Today, I am very proud to feature Izzy from The Next Somewhere. Izzy has an amazingly sweet disposition and a beautiful way with words. Her prose sucks you in and her compelling way of telling us her life experiences will keep you glued until the end. On my blog, I’m a big fan of keeping it real and thats exactly what Izzy does in this raw, emotional piece. Living abroad isn’t always roses, unicorns and daises. Sometimes, it can be detrimental to our well being. Izzy writes:
It has been seven months since I left South Korea and albeit all the time that has passed, I still have yet to fully come to terms with what happened to me personally in South Korea. To begin with, this is actually the first time I’ve ever opened up about my time in Korea to the general public. The reason why I haven’t been honest sooner is I didn’t want to be labeled as one of “those people” who ended up disliking Korea for the usual reasons – vanity, rudeness, and conformity, etc. (Personally, I think these habits are rife in every culture.) I was also afraid of being attacked for being ungrateful of my position of privilege as a Native English Teacher in Korea with all the benefits associated with the job title. However, it’s important to note that in the act of suppressing my feelings about Korea purely out of fear, I’ve only continued to feed my negative attitudes towards the country rather than acknowledge how its helped me grow. By writing about my difficulties, I hope that I’ll be able to reveal the real reasons behind my unhappiness while living in Korea instead of placing all the blame on “the usual reasons”.
To set the stage of why Korea and I didn’t work out so well, I have to disclose a truth about myself that has crippled me for so long: I suffer from social anxiety disorder, along with body dysmorphia. Though for years, I lived in a bubble of safety created by my friends and family, who knew to tread lightly around me. I happily submitted to their gentle treatment, believing it to be the everyday norm. Turns out, if any place could disarm me of my security and innocence, it would be a place where the focus on appearances is omnipresent and pessimism is rampant. In the land that has been criticized for placing too much emphasis on looks, a personality like mine was set to fail. If you have any understanding of how a mind suffering from social anxiety works, there is an overwhelming amount of panic when the individual is placed in a situation that it feels a pariah in.
In Korea, I felt ugly. My BDD (Body Dysmorphic Disorder) was triggered every time I looked at my Korean counterparts – these lithe, elegant creatures who seemed to have never come across a bad hair day in their life. I bought into their fashion and beauty trends and yet, still felt unattractive in relation to them. Around me, the lady foreigners could easily dismiss the Korean idea of beauty since they were noticeably different to Korean women both with their facial features and stature but I felt as if I could not escape a comparison. Here I was, this brown Filipino, with the similar traits shared by all Asians and yet, almost inferior to them with my darker skin color and stockier physique. I had to keep these deprecating assessments to myself for fear that if I ever revealed these thoughts, the expats I had just made friends with would see me as shallow. But with my BDD, I have and will always see myself as “lesser-than” those around me. I was constantly subjected to my own criticisms day in and day out and had no one to talk to. Also, when I first arrived in Korea, food became my best friend. With no real friends at the beginning of my time in Korea, I found comfort in eating. I ate so profusely that in three months time, I had ballooned over 15 lbs! I was ashamed to take pictures and to even look at myself in the mirror. It was then I began to resent Korea for its fixation with appearances and how it had influenced my already susceptible state of mind. In tandem with my weight issues was a rapid decline of my physical and mental health.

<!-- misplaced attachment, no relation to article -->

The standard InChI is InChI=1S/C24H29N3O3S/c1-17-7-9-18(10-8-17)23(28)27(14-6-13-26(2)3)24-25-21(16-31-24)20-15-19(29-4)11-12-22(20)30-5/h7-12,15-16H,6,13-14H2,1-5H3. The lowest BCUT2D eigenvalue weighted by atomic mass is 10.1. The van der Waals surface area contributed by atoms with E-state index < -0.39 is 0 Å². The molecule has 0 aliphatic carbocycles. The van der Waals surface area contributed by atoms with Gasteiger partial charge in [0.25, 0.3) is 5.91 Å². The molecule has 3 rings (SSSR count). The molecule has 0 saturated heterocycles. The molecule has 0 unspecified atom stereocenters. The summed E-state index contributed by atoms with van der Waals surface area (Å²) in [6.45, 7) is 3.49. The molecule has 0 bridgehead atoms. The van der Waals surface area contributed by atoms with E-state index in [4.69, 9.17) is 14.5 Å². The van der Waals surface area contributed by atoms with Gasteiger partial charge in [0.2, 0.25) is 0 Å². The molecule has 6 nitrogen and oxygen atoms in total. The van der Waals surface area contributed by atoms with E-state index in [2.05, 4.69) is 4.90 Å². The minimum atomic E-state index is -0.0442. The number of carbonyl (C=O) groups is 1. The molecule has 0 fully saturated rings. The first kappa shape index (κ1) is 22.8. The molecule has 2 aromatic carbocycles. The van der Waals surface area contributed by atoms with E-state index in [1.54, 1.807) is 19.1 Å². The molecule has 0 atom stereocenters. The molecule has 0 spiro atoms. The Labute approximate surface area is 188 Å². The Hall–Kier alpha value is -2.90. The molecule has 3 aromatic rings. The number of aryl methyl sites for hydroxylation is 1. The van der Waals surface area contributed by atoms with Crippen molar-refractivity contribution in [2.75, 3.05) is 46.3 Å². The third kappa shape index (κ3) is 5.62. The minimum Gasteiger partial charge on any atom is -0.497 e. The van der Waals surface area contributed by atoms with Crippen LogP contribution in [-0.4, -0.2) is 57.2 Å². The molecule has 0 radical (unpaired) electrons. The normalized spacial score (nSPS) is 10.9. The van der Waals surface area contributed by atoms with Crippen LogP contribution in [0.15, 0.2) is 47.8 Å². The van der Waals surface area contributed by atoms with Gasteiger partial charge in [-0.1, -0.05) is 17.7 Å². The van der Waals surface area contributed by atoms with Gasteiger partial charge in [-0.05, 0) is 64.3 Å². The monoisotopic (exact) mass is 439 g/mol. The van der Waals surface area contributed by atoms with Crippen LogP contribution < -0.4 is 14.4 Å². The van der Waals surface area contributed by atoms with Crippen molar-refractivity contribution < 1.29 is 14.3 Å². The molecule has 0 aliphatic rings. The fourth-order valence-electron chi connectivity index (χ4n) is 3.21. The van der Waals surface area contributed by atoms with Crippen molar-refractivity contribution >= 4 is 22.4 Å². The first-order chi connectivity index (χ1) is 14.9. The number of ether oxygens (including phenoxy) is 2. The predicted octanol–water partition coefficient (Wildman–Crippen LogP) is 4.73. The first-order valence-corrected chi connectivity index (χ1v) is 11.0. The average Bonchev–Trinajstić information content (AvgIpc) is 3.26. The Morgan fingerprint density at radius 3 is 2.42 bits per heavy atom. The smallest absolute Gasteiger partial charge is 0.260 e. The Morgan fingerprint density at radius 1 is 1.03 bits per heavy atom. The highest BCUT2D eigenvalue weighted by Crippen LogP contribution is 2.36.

Korea is known for its rigorous work ethic and at my workplace, I was pushed well over my limit. I’ve never flinched in the face of hard work but in the event of an illness, my body has always needed a day to rest up. When I found out that I would be given no sick days and no health insurance, I was bewildered. My work hours were long and demanding. What was supposed to be a forty-hour work week sometimes morphed into fifty or sixty hours just to keep up with the responsibilities of the job. By the middle of my contract, I would find myself falling asleep at my desk and struggling to get through a day. Before I left for Korea, I was diagnosed with a hypothyroid condition that was supposed to be easily manageable. But my recent eating habits had aggravated my condition and I was plagued with chronic sluggishness and fatigue. I was always sick, spending my precious weekends in bed. To inform you, an incessantly anxious mind is doing double the work than a normal mind so it’s hard enough as is. But with my body failing me, my mind couldn’t keep up. I had to put in even extra effort to stay positive and not let everything get to me. But it just wore me out. At school, I had to disguise the pain in my body and my overall tiredness each day at work to make sure my students wouldn’t suffer on my end. It’s so grueling to keep up a false pretense of joy when your body is faltering.